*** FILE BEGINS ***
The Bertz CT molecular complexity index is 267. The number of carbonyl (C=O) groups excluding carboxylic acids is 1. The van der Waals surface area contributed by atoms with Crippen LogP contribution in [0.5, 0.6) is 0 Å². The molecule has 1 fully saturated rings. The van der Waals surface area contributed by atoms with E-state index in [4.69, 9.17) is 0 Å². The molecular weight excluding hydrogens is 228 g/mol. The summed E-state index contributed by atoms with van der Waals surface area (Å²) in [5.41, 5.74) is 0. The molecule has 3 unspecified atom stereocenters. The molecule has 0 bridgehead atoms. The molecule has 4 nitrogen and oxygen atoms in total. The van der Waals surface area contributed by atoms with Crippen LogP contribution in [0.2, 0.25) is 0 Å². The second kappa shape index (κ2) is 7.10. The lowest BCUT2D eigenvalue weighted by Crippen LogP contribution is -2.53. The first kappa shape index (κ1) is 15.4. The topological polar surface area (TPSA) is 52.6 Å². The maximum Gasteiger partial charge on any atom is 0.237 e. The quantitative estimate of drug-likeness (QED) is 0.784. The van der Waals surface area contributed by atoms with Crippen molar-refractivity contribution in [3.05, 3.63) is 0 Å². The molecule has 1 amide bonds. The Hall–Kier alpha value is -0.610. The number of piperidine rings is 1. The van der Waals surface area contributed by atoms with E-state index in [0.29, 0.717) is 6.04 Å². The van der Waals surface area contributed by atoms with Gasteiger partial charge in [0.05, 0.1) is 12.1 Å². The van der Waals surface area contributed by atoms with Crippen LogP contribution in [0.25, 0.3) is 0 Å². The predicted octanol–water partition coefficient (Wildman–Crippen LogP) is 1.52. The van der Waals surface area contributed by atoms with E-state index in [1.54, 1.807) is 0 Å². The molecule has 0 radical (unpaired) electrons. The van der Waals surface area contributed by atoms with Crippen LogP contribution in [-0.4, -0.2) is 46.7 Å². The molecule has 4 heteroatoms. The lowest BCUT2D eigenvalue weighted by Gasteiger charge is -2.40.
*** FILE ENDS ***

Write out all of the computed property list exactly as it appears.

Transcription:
The Bertz CT molecular complexity index is 267. The number of carbonyl (C=O) groups excluding carboxylic acids is 1. The van der Waals surface area contributed by atoms with Crippen LogP contribution in [0.5, 0.6) is 0 Å². The molecule has 1 fully saturated rings. The van der Waals surface area contributed by atoms with E-state index in [4.69, 9.17) is 0 Å². The molecular weight excluding hydrogens is 228 g/mol. The summed E-state index contributed by atoms with van der Waals surface area (Å²) in [5.41, 5.74) is 0. The molecule has 3 unspecified atom stereocenters. The molecule has 0 bridgehead atoms. The molecule has 4 nitrogen and oxygen atoms in total. The van der Waals surface area contributed by atoms with Crippen LogP contribution in [0.2, 0.25) is 0 Å². The second kappa shape index (κ2) is 7.10. The lowest BCUT2D eigenvalue weighted by Crippen LogP contribution is -2.53. The first kappa shape index (κ1) is 15.4. The topological polar surface area (TPSA) is 52.6 Å². The maximum Gasteiger partial charge on any atom is 0.237 e. The quantitative estimate of drug-likeness (QED) is 0.784. The van der Waals surface area contributed by atoms with Crippen molar-refractivity contribution in [3.05, 3.63) is 0 Å². The molecule has 1 amide bonds. The Hall–Kier alpha value is -0.610. The number of piperidine rings is 1. The van der Waals surface area contributed by atoms with E-state index in [0.29, 0.717) is 6.04 Å². The van der Waals surface area contributed by atoms with Gasteiger partial charge in [0.05, 0.1) is 12.1 Å². The van der Waals surface area contributed by atoms with Crippen LogP contribution in [0.25, 0.3) is 0 Å². The predicted octanol–water partition coefficient (Wildman–Crippen LogP) is 1.52. The van der Waals surface area contributed by atoms with E-state index in [1.54, 1.807) is 0 Å². The molecule has 0 radical (unpaired) electrons. The van der Waals surface area contributed by atoms with Crippen LogP contribution in [-0.4, -0.2) is 46.7 Å². The molecule has 4 heteroatoms. The lowest BCUT2D eigenvalue weighted by Gasteiger charge is -2.40.